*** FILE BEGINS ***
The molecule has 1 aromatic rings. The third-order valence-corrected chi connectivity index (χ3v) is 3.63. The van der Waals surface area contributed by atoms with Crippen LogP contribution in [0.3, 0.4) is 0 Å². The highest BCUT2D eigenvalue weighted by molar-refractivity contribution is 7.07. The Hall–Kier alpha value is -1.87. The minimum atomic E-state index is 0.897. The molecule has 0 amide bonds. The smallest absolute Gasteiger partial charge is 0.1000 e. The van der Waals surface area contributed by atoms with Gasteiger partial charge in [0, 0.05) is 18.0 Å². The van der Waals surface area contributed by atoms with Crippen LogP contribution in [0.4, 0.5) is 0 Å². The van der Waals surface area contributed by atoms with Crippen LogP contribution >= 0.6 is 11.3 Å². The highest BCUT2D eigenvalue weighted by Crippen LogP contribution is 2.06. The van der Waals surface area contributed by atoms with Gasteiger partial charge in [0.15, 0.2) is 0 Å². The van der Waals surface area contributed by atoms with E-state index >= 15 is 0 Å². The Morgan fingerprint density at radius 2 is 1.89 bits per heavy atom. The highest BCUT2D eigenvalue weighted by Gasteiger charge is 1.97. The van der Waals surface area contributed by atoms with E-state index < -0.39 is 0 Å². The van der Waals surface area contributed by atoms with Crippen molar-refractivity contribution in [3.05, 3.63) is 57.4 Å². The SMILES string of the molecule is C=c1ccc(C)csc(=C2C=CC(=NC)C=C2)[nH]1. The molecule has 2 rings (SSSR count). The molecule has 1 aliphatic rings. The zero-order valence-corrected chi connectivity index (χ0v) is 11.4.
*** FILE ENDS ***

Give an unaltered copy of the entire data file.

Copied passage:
The molecule has 1 aromatic rings. The third-order valence-corrected chi connectivity index (χ3v) is 3.63. The van der Waals surface area contributed by atoms with Crippen LogP contribution in [0.3, 0.4) is 0 Å². The highest BCUT2D eigenvalue weighted by molar-refractivity contribution is 7.07. The Hall–Kier alpha value is -1.87. The minimum atomic E-state index is 0.897. The molecule has 0 amide bonds. The smallest absolute Gasteiger partial charge is 0.1000 e. The van der Waals surface area contributed by atoms with Gasteiger partial charge in [0, 0.05) is 18.0 Å². The van der Waals surface area contributed by atoms with Crippen LogP contribution in [0.4, 0.5) is 0 Å². The van der Waals surface area contributed by atoms with Crippen LogP contribution >= 0.6 is 11.3 Å². The highest BCUT2D eigenvalue weighted by Crippen LogP contribution is 2.06. The van der Waals surface area contributed by atoms with Gasteiger partial charge in [0.15, 0.2) is 0 Å². The van der Waals surface area contributed by atoms with E-state index >= 15 is 0 Å². The Morgan fingerprint density at radius 2 is 1.89 bits per heavy atom. The highest BCUT2D eigenvalue weighted by Gasteiger charge is 1.97. The van der Waals surface area contributed by atoms with E-state index < -0.39 is 0 Å². The van der Waals surface area contributed by atoms with Crippen molar-refractivity contribution in [3.05, 3.63) is 57.4 Å². The SMILES string of the molecule is C=c1ccc(C)csc(=C2C=CC(=NC)C=C2)[nH]1. The molecule has 2 rings (SSSR count). The molecule has 1 aliphatic rings. The zero-order valence-corrected chi connectivity index (χ0v) is 11.4.